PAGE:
Transcriptome studies of early inflorescence development have been reported for a few important cereal crops, including maize (Eveland et al., 2014), rice (Furutani et al., 2006; Harrop et al., 2016), barley (Digel et al., 2015), and wheat (Feng et al., 2017), leading to systematic discovery of underlying regulatory modules. To our knowledge, maize is the only panicoid grass with existing transcriptome data across early inflorescence development (Eveland et al., 2014). Given the variation in architectures among important cereals in the Panicoideae, comparative expression maps from additional species will help determine conserved and species-specific components. Here, we present a comprehensive developmental and transcriptomics analysis of inflorescence development in S. viridis, a model panicoid grass with a rapid life cycle, sequenced genome, and emerging genetics and genomics toolkit (Doust et al., 2009; Brutnell et al., 2010; Bennetzen et al., 2012; Huang et al., 2016; Zhu et al., 2017). We profiled six sequential stages of inflorescence development that captured key events from the reproductive transition to floral organ differentiation and identified stage-specific co-expression signatures. Our detailed characterization of S. viridis inflorescence development at both morphological and molecular levels provides an invaluable resource for the community as a foundation for gene discovery and a comparative platform for studying diverse architectures in agronomically important cereal crops.
Materials and Methods
Plant Growth Conditions
The reference S. viridis genotype A10.1 was used for this study. A10.1 seeds from 2-year-old stocks were used to ensure full loss of dormancy and promote synchronized germination. Seeds were planted in MetroMix 360 soil (Sun Gro Horticulture company) and grown in a controlled growth chamber with the following conditions: temperature of 31°C/23°C (day/night), light intensity of 200 μmol/sq.meter/s for 12 h (6am–6pm) and 50% relative humidity, at the Donald Danforth Plant Science Center’s Integrated Plant Growth Facility. Plants were fertilized with Jack’s 15-16-17 (Hummert International) twice a week.
Scanning Electron Microscopy
In our controlled conditions, the transition from a vegetative to IM occurred after 8 days after sowing (DAS) and before 10 DAS. Accordingly, vegetative SAMs were hand-dissected from plants at 8 DAS, and IMs from plants at 10, 11, 12, 13, 14, 15, 16, and 18 DAS. Samples were fixed immediately in FAA solution (3.75% formaldehyde, 50% ethanol, and 5% glacial acetic acid) and left overnight. They were then dehydrated using 50% ethanol for a minimum of 1 h and then shifted to 70% ethanol. For critical point drying, samples were dehydrated in an ethanol series (80, 95, 100, 100% ethanol) for at least 1 h for each step; they were then left in 100% ethanol overnight and then moved to fresh 100% ethanol from a newly opened bottle the next day. Samples were then critical point dried using a Tousimis Samdri-780a, mounted on stubs and sputter coated using a Tousimis Samsputter-2a. Images were taken with a Hitachi S2600 SEM at 20 kV at Washington University’s Central Institute for the Deaf.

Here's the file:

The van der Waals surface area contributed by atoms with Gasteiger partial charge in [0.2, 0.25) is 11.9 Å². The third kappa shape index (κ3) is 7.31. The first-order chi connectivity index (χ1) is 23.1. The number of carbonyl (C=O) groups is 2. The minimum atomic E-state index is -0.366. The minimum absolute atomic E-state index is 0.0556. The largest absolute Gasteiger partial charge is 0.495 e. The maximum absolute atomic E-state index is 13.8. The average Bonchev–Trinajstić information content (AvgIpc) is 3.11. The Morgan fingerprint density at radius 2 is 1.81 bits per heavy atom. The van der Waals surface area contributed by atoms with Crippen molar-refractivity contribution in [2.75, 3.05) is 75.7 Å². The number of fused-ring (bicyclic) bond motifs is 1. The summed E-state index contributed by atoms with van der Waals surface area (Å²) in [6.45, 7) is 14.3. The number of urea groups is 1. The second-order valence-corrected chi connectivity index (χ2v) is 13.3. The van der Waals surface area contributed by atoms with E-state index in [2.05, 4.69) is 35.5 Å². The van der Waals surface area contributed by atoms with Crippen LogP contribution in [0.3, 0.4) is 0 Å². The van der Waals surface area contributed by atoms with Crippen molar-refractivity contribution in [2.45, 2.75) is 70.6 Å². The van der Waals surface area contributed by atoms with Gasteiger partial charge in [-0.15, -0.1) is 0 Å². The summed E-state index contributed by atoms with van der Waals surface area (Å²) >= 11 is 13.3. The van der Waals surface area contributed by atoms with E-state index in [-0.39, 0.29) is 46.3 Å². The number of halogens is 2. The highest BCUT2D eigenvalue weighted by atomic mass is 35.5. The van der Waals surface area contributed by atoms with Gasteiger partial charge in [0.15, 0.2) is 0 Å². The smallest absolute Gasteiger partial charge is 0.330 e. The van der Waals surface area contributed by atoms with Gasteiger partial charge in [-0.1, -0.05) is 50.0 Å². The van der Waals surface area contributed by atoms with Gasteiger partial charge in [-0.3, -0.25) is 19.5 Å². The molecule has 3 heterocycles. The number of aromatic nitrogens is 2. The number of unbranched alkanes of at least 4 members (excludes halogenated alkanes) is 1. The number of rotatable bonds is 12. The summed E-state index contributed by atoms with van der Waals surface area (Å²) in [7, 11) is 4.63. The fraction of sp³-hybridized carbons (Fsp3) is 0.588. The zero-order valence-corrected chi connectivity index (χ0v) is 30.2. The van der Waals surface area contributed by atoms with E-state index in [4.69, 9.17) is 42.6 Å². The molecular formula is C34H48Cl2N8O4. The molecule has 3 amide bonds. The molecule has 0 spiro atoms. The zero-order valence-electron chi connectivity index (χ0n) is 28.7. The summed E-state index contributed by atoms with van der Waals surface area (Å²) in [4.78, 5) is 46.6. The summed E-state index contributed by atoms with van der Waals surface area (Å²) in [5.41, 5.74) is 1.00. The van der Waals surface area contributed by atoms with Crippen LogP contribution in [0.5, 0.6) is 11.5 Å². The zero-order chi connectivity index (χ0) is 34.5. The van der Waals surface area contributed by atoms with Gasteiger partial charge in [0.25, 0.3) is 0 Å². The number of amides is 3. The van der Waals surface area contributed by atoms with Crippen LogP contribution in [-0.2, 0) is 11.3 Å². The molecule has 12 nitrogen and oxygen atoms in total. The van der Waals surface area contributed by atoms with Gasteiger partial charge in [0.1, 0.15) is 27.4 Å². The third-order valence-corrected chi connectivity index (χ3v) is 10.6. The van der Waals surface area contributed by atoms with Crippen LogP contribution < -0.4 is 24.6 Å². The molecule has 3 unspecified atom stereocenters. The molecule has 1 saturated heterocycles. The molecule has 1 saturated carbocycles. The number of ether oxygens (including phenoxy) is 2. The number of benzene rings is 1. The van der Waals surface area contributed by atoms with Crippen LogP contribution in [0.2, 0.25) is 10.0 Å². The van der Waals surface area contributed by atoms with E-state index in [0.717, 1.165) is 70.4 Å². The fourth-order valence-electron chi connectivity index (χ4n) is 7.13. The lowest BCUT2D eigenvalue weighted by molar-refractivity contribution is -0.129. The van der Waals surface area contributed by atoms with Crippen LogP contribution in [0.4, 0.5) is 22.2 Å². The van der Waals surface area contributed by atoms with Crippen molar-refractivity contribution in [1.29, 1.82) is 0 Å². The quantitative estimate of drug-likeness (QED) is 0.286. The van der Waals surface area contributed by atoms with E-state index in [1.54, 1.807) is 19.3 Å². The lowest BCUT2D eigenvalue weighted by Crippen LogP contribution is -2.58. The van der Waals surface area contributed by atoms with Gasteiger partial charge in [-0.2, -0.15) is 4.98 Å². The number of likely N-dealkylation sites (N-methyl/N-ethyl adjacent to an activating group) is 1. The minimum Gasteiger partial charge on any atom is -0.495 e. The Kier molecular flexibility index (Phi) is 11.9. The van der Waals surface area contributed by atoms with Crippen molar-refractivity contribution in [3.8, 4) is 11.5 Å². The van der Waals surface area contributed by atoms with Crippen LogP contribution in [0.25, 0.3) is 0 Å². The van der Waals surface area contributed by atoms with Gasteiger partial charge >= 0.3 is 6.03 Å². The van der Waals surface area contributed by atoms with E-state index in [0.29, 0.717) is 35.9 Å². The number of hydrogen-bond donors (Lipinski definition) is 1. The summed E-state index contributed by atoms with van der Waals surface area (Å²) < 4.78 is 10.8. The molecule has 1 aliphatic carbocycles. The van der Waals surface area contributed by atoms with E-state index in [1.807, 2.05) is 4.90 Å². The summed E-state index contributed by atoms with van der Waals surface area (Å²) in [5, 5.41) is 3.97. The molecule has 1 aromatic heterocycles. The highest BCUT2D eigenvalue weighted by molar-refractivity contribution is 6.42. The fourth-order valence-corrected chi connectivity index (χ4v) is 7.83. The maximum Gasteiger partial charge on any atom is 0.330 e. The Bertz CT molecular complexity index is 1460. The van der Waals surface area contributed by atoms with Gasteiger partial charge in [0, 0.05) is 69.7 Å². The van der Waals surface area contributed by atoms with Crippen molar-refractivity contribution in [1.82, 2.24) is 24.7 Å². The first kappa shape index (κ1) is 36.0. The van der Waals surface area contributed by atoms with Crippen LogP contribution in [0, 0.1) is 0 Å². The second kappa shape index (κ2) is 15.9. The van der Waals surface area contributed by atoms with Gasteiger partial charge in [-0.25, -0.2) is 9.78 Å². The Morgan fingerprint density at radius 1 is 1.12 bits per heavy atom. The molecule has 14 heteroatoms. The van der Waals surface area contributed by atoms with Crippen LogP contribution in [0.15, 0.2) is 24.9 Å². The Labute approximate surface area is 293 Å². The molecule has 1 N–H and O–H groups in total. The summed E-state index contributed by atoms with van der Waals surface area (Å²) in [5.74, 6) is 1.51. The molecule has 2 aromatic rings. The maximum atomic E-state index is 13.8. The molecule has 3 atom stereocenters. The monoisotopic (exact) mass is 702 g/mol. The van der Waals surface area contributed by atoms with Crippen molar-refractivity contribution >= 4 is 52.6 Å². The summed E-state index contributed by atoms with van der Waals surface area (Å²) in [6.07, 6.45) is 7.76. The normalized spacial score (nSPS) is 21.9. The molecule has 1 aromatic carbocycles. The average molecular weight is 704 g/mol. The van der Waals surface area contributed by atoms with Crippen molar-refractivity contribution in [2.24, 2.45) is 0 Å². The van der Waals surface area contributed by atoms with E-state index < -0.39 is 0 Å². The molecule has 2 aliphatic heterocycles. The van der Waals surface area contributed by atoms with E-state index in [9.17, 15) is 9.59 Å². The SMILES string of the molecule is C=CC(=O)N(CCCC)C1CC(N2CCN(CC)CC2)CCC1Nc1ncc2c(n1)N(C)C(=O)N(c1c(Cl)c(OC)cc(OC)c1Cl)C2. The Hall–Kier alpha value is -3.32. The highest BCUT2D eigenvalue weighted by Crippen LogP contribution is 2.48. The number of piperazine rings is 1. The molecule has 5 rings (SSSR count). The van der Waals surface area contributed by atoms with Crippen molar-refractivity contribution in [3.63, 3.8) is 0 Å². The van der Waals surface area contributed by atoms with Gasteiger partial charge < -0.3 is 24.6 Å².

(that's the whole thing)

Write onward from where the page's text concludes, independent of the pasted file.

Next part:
RNA Extraction, RNA-seq Library Construction, Sequencing, and Analysis
Inflorescences were hand-dissected into fresh 100% acetone on dry ice from S. viridis seedlings at 10, 12, 14, 15, 16, and 18 DAS. Depending on the representative size at a given stage, 10–30 individual inflorescence primordia were pooled per biological replicate; three to four biological replicates were collected for each stage. All sampling was performed within a 2-h window in the morning to control for circadian effects. Acetone was removed and samples were flash-frozen in liquid nitrogen and ground into a fine powder using 3 mm tungsten-carbide beads (Qiagen) in a Tissue Lyser-II. Total RNA was isolated using the PicoPure RNA Isolation Kit (Thermo Fisher Scientific) with in-column DNase I treatment following manufacturer’s protocols. RNA-seq libraries were generated from 1 μg total RNA using the NEBNext Ultra Directional RNA Library Prep Kit for Illumina (New England BioLabs Inc.) and size-selected for 200 bp inserts. Libraries were quantified on a Bioanalyzer (Agilent 2100) using a DNA 1000 chip to confirm the insert size and quantified again on a Qubit 3.0 Fluorometer (Life Technologies) to ensure different libraries were equally loaded, and then sequenced using standard Illumina protocols (Illumina, Inc.) for either paired-end (PE) or single-end (SE) sequencing at 100 bp on the Illumina HiSeq 2500 platform at the University of Illinois at Urbana-Champaign W.M. Keck Center.
Sequenced reads were quality-checked using fastQC with Phred scores all above 30. For read mapping and transcript quantification, we used Salmon (v0.8.1) (Patro et al., 2017) in a quasi-mapping mode for indexing reference transcripts from the S. viridis primary transcript file (Sviridis_311_v1; Phytozome1 v12.1) (Supplementary Table S1). Transcripts were quantified using the option numBootstraps 30. Parameters not specified were run as default. Salmon outputs were imported into R with the Bioconductor package tximport (v1.0.3). Raw counts and transcripts per million (TPM) were extracted for 35,214 S. viridis primary transcripts (Supplementary Table S2). All subsequent analyses were conducted using TPM (Soneson et al., 2015).
Gene Co-expression Analyses